Rimstidt will give their recommendations to the Forest Service representatives so they can develop best management practices. "They already knew to put lime on the range to limit corrosion, to take measures to prevent soil erosion, and now, to keep track of the trees if they are cut. They are the experts in management. I will give them the facts and they will make the decisions," Rimstidt said.

Rimstidt’s conclusion is that shooting on controlled ranges reduces the overall risk to the public from lead in the environment.

Susan Trulove | EurekAlert!
Further information:
http://www.vt.edu

More articles from Ecology, The Environment and Conservation:

nachricht Successful calculation of human and natural influence on cloud formation
04.11.2016 | Goethe-Universität Frankfurt am Main

nachricht Invasive Insects Cost the World Billions Per Year
04.10.2016 | University of Adelaide

All articles from Ecology, The Environment and Conservation >>>

The most recent press releases about innovation >>>

Die letzten 5 Focus-News des innovations-reports im Überblick:

Im Focus: Novel silicon etching technique crafts 3-D gradient refractive index micro-optics

A multi-institutional research collaboration has created a novel approach for fabricating three-dimensional micro-optics through the shape-defined formation of porous silicon (PSi), with broad impacts in integrated optoelectronics, imaging, and photovoltaics.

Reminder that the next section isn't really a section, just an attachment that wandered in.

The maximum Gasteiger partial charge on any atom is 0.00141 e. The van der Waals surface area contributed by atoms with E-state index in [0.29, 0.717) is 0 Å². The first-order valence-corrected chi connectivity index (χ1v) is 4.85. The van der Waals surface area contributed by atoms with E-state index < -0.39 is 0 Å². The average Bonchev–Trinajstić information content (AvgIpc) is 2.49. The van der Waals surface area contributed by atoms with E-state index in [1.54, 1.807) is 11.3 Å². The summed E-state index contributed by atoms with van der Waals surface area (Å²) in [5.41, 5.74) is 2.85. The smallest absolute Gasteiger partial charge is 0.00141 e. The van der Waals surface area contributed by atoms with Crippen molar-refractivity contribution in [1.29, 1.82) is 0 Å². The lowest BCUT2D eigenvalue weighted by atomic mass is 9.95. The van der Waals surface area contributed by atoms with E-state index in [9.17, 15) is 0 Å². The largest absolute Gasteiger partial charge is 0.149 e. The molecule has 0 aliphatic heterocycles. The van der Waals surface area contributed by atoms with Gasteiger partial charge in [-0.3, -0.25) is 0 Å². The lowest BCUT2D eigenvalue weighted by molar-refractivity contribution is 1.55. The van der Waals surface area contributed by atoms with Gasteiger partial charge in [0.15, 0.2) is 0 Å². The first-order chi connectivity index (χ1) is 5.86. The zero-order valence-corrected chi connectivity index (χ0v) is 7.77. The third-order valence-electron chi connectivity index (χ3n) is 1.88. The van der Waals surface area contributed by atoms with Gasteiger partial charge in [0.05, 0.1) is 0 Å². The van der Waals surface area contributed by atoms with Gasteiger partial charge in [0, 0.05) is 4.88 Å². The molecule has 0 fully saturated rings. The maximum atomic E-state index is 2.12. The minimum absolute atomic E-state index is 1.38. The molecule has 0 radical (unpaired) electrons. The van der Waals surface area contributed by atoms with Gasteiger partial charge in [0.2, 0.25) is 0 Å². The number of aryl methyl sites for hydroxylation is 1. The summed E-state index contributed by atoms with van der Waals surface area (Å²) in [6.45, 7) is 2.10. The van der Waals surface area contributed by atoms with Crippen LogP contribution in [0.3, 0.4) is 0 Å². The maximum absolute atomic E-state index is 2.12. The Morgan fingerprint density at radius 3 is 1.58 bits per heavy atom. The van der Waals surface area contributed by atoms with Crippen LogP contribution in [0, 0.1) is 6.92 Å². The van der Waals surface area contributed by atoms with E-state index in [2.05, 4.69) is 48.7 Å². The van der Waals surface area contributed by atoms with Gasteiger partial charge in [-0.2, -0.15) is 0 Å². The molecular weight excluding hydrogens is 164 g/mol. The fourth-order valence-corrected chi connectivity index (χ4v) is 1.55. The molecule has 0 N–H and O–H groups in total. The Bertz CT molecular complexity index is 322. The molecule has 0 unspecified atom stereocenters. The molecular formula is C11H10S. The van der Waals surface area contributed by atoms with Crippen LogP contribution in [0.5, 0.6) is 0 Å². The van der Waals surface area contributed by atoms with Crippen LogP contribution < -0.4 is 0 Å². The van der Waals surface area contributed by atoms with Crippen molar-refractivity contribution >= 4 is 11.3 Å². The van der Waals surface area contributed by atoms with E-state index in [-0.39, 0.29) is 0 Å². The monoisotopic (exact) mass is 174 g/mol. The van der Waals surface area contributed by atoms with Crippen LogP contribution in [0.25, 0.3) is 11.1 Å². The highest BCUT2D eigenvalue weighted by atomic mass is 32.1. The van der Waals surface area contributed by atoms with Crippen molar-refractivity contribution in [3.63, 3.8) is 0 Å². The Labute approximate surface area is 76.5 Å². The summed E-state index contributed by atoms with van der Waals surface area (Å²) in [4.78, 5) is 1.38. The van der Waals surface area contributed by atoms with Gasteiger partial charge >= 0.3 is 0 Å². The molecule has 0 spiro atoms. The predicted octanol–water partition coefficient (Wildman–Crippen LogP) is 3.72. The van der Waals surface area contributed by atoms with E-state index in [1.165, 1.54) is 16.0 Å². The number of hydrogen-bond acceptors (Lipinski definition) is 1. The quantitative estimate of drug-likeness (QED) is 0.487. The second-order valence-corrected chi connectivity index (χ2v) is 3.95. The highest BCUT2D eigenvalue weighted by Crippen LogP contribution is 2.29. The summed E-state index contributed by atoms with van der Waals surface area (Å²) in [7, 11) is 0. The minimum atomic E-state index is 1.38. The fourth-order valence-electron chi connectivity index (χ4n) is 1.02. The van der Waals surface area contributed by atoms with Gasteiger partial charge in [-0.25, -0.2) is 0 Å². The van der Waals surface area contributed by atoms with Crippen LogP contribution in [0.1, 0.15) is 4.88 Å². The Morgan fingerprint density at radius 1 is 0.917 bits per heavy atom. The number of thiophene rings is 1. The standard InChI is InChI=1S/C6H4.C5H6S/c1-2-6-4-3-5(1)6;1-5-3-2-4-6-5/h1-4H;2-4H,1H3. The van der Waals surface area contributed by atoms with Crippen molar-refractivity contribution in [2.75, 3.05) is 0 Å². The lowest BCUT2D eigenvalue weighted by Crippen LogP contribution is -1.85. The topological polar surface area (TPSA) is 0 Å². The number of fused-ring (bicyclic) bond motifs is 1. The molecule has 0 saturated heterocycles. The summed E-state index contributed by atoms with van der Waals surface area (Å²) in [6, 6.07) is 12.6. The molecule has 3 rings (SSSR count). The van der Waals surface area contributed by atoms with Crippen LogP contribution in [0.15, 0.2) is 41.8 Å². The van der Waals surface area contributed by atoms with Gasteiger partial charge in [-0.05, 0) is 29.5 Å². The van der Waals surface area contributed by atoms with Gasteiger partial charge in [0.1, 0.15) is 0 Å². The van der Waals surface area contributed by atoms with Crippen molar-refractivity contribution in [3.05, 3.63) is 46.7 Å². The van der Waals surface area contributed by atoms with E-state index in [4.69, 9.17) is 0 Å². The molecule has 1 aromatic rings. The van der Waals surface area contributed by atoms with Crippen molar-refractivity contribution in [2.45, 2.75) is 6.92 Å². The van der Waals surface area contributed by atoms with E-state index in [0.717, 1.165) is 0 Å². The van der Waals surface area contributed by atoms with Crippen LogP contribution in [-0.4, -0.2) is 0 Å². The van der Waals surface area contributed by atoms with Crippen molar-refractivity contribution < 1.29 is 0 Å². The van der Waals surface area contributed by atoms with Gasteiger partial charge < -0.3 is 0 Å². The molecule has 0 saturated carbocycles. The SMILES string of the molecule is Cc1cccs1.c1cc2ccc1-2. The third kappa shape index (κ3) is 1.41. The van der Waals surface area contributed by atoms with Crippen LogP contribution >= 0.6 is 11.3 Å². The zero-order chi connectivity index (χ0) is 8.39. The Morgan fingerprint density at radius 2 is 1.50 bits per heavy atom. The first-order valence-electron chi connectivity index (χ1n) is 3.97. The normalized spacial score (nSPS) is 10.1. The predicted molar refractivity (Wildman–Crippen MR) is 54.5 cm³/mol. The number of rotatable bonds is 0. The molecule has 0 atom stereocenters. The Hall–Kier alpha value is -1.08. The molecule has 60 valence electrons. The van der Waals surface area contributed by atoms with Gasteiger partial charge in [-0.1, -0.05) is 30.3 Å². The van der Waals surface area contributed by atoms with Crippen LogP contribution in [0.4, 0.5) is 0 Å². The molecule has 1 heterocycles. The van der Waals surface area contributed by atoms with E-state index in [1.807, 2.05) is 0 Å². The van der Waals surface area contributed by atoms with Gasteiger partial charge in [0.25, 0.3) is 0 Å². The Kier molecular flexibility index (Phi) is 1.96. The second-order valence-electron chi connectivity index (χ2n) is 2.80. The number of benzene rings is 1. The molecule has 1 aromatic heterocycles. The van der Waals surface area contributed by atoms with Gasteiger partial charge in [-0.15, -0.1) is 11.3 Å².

Working with colleagues at Stanford and The Dow Chemical Company, researchers at the University of Illinois at Urbana-Champaign fabricated 3-D birefringent...

Im Focus: Quantum Particles Form Droplets

In experiments with magnetic atoms conducted at extremely low temperatures, scientists have demonstrated a unique phase of matter: The atoms form a new type of quantum liquid or quantum droplet state. These so called quantum droplets may preserve their form in absence of external confinement because of quantum effects. The joint team of experimental physicists from Innsbruck and theoretical physicists from Hannover report on their findings in the journal Physical Review X.

“Our Quantum droplets are in the gas phase but they still drop like a rock,” explains experimental physicist Francesca Ferlaino when talking about the...

Im Focus: MADMAX: Max Planck Institute for Physics takes up axion research